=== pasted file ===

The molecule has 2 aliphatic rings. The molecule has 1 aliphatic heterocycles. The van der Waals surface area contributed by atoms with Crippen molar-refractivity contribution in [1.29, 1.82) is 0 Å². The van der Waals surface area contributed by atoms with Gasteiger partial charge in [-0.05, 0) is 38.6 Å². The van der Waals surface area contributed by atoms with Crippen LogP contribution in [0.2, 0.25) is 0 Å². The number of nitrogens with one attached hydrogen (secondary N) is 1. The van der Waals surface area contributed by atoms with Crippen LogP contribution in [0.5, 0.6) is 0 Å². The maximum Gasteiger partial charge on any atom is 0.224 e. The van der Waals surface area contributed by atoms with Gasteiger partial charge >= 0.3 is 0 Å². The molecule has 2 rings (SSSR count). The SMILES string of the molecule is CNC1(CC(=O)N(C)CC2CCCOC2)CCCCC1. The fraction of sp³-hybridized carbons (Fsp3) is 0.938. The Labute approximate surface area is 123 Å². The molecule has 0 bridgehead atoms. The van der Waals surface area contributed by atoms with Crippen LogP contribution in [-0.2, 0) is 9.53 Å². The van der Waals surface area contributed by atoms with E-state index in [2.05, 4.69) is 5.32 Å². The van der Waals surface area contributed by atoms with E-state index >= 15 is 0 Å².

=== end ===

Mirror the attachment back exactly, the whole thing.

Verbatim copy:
The molecule has 2 aliphatic rings. The molecule has 1 aliphatic heterocycles. The van der Waals surface area contributed by atoms with Crippen molar-refractivity contribution in [1.29, 1.82) is 0 Å². The van der Waals surface area contributed by atoms with Gasteiger partial charge in [-0.05, 0) is 38.6 Å². The van der Waals surface area contributed by atoms with Crippen LogP contribution in [0.2, 0.25) is 0 Å². The number of nitrogens with one attached hydrogen (secondary N) is 1. The van der Waals surface area contributed by atoms with Crippen LogP contribution in [0.5, 0.6) is 0 Å². The maximum Gasteiger partial charge on any atom is 0.224 e. The van der Waals surface area contributed by atoms with Gasteiger partial charge >= 0.3 is 0 Å². The molecule has 2 rings (SSSR count). The SMILES string of the molecule is CNC1(CC(=O)N(C)CC2CCCOC2)CCCCC1. The fraction of sp³-hybridized carbons (Fsp3) is 0.938. The Labute approximate surface area is 123 Å². The molecule has 0 bridgehead atoms. The van der Waals surface area contributed by atoms with Crippen LogP contribution in [-0.2, 0) is 9.53 Å². The van der Waals surface area contributed by atoms with E-state index in [2.05, 4.69) is 5.32 Å². The van der Waals surface area contributed by atoms with E-state index >= 15 is 0 Å².